From PRIA Golden Target Award recipient to co-founding a motorcycle girl gang, to becoming one of B&T’s 30 Under 30 winners, Erica Valenti has had a truly inspiring and creative career (even if her parents don’t exactly know what she does).
Welcome to another instalment of our celebratory content series where we’ve been catching up with our original 30 Under 30 winners from 2010. If you missed the earlier profiles, check them out here.
On-time entries for our 2019 30 Under 30 Awards close in under two weeks (22nd February) so what are you waiting for? Apply today!
Today we’re talking to Erica Valenti, who not only started her own millennial marketing consultancy which works with brands in the music and culture space, but she also co-founded a motorcycle girl gang called The Throttle Dolls that helped spark a worldwide movement. Check out our interview with Erica below!
Then: account director, Mango/junior creative planner, DDB
Now: director & millennial marketing consultant, Neon Baby
Back in 2009, Erica Valenti picked up a PRIA Golden Target Award for developing a zombi flashmob stunt for the launch of THQ’s Resident Evil 5 video game. She was also instrumental in implementing a specialised social media and brand communication unit within the DDB Group.
Simone Gupta (nee Drewry), then MD of Mango Communications, said Erica’s biggest asset is her “creativity and ability to generate big ideas and strategy that fuse innovative social media, word of mouth and traditional PR techniques to ensure campaigns have maximum impact for clients.”
CEO and Chairman of DDB Marty O’Hallloran added, “Erica has helped to truly integrate the agency and is very much a valued member of DDB Sydney… (She) is a rising star and a future leader.”
What did it mean to you at the ripe age of 28 that you were chosen as one of B&T’s 30 Under 30?
It means that even though my parents still don’t fully comprehend exactly what it is I do, at least they know I’m being awarded for it.
How do you think being nominated affected your career, if at all?
It opened up opportunities. Having been nominated while I was part of Mango/DDB Group, it was amazing for my profile within the network. And being able to list a B&T 30 under 30 nomination on my resume helped me stand out when it came to future job opportunities.
What’s been the biggest change to your life since then?
A few years after my nomination I landed a dream role at Red Bull and six years later I left to launch my own millennial marketing consultancy called Neon Baby, primarily working with brands in the music and culture space. During this time I co-founded a motorcycle girl gang called The Throttle Dolls that helped spark a worldwide movement (check us out @thethrottledolls).
What words of wisdom would you have shared with your 28 year old self back then knowing what you do now?
Know who your people are, and find a mentor to help guide you. Having a crew in your corner helps propel you through any challenge that you might face.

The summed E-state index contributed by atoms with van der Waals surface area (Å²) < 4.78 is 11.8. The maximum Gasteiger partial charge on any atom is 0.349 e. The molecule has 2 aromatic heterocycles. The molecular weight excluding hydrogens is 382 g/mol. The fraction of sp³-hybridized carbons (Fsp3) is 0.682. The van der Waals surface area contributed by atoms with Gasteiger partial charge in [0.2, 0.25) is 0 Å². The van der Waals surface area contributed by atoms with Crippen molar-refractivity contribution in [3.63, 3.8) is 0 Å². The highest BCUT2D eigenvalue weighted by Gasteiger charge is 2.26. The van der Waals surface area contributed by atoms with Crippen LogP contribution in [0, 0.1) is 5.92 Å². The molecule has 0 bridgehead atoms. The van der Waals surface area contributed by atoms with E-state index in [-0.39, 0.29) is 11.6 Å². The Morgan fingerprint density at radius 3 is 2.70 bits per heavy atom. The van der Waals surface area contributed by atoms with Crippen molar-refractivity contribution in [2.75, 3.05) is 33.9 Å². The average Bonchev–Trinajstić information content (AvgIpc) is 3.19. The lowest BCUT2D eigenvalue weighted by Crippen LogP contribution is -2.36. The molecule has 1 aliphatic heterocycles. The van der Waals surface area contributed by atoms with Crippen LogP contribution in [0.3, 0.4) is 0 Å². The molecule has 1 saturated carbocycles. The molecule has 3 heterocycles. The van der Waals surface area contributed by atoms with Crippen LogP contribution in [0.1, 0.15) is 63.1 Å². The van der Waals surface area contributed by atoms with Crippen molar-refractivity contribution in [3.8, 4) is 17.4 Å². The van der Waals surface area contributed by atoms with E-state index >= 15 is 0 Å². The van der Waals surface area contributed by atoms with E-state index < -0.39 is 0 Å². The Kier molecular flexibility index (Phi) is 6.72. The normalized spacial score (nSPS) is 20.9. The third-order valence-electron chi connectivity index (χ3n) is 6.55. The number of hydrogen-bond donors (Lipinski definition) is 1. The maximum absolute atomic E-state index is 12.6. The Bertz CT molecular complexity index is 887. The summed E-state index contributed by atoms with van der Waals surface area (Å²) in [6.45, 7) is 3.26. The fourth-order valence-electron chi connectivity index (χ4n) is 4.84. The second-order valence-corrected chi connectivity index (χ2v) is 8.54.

And that it’s true what they say – finding the time to prioritise wellness will help you be more creative and focused.
What are you most proud of?
I was recently the creative director of “Sound On” – a music and mindfulness festival put on for thousands of high school students in Perth, to help them on their journey to self awareness but wrapped in a fun musical bow to keep it engaging. Having the opportunity to do something grounded in purpose and meaning but equally infused with lighthearted pop culture made me very happy.
What do you see as the biggest challenges that face young people in advertising, marketing and media these days?
I have noticed that many big brands are so focused on the hard data that the magic is being sacrificed. And this can mean that young people in the industry have less of an opportunity to be creative, or learn without a fear of failure.
Conversely, what’s the biggest opportunity for those under 30 now?
The world is moving so quickly, especially with technology and (rightfully) ensuring that diversity is top of mind, so younger people now have the chance to be educating the older generations in the industry. It’s a real shift in power.
What can the industry do better to attract and retain young talent?
I think two areas to consider would be:
Flexibility in the workplace. The Digital Nomad movement is only getting stronger, and yet many in the industry insist on the classic 9am Monday to Friday in the office unless it’s a special occasion type of culture. And that’s not keeping up with what young people want. They want to be able to pursue side hustles, see family and friends, exercise, travel, and to feel that their employer trusts them to achieve their objectives but in a less linear way.
Living your values. This is an old one, but never has it been more important. Millennials and Gen Z want to work with organisations who have purpose and they can sniff out fake company values in a minute. Using the Iliza Shlesinger coined term, I am an “elder millennial” and values alignment is something that’s really important to me too when it comes to how I represent my consultancy and the clients I work with.
Entries for B&T‘s 30 Under 30 Awards for 2019 close Friday 22 May. For all the details and to submit your entry, click here. Tickets are also available for B&T Bootcamp, a day of speed mentoring and masterclasses aimed at up and comers in the industry.
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